We use the word, “tact” often. I am beginning to wonder if what is meant by those who use that term in relation to people proclaiming the truth is, “be tactful with the truth and if you have to compromise one, don’t compromise tact.” The go to verse is, “But speaking the truth in love, may grow up into him in all things, which is the head, even Christ (Eph. 4:15).” Friends, there is an object of the “love” in that verse. The object of the love is the truth. There is an ellipsis in that verse. We are to speak the truth in love, but love of what or whom? Well, we are to speak the truth in love of the truth. This is not the sugar stick our liberal contemporaries think it is. This verse does not justify compromising the truth over tact. What if Jesus had this mindset? Did he compromise truth over tact? Let us notice a few examples.
The Rich Young Ruler (Mark 10:17-22)
Here comes a man, a respectful man with a good heart. By all accounts, this young man wanting to follow Jesus has an honest heart. What would be the reaction dictated by the wisdom of the world? Notice what Jesus did. Jesus, beholding him, loved him. We know that Jesus loved him, not only because we know Jesus, but because an inspired writer wrote it. Then Jesus “ran off” this young man. Think about that. Here is a young man who is well respected and wealthy. He had an honest heart and he was inquiring about salvation. He WANTED to be a Jesus follower. Our Lord and Master, the merciful and loving savior of the world, told this man someone that caused him to leave His presence very sad.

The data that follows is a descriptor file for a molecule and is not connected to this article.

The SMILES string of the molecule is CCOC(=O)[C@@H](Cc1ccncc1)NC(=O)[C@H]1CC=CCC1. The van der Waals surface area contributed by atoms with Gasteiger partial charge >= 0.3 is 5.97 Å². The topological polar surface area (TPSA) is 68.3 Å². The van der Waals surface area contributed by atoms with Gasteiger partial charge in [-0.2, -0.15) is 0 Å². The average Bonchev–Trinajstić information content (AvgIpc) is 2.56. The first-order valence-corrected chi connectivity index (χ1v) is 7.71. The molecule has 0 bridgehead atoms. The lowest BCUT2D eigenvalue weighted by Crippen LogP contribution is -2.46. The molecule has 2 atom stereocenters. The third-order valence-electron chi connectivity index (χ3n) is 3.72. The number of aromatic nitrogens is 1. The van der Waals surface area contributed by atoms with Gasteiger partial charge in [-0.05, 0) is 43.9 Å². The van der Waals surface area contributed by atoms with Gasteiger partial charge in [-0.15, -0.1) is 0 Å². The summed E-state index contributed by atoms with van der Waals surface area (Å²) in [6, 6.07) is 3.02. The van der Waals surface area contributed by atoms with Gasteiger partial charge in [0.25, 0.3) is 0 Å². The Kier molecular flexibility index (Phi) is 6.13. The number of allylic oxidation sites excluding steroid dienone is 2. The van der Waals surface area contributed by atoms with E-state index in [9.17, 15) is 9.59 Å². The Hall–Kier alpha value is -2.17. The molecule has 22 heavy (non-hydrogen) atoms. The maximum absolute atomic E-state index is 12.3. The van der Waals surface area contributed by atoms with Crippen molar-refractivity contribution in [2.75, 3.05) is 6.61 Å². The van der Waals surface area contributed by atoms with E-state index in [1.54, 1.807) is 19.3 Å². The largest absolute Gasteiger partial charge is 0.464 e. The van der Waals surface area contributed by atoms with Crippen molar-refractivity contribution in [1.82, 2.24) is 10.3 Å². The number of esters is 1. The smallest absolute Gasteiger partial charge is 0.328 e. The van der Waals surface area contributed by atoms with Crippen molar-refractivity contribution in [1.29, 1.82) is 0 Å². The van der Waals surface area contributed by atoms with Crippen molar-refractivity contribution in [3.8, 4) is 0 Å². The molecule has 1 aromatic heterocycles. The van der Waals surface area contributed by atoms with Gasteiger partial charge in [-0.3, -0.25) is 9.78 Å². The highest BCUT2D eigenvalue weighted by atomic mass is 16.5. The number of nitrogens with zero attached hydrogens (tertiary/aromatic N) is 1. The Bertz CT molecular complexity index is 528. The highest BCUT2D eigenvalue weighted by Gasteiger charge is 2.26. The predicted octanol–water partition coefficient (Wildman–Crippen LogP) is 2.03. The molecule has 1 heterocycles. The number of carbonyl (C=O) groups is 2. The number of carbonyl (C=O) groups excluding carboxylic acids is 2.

The Scribes and Pharisees (Matthew 15:1-20)
On the heels of, possibly and arguably, the most widely notable miracle of the Jesus’ ministry besides the resurrection, we have the Scribes and Pharisees coming to criticize Jesus and His disciples because they did not wash their hands. Really? How can one get any more petty? How did Jesus handle this encounter with these religious leaders. I mean, really, here are THE preeminent religious leaders of the day; they were in charge of religion in the nation of Israel. What did Jesus do to show that He was sorry for offending them and incurring their judgment? Well, He did nothing. In fact, not only did He use this as a teaching moment to publicly shame them and show how they were an ungodly bunch of usurpers, He was not satisfied with the amount of people to witness this so He called attention to the multitude, perhaps gathering more of a crowd to witness this shaming (Mat. 15:10).
One of His disciples brought to His attention that the Scribes and Pharisees were offended. What did Jesus do to make it up to the offended party? He did nothing at all. In fact, Jesus takes this opportunity to hold the Scribes and Pharisees up as an example of how not to be.
How would we treat someone who did this today? Would we commend them for being Christ-like, or would we try to cut them down and work against them? Would we go behind their back and console the ones rebuked?
The Scribes and Pharisees (Matthew 23:1-39)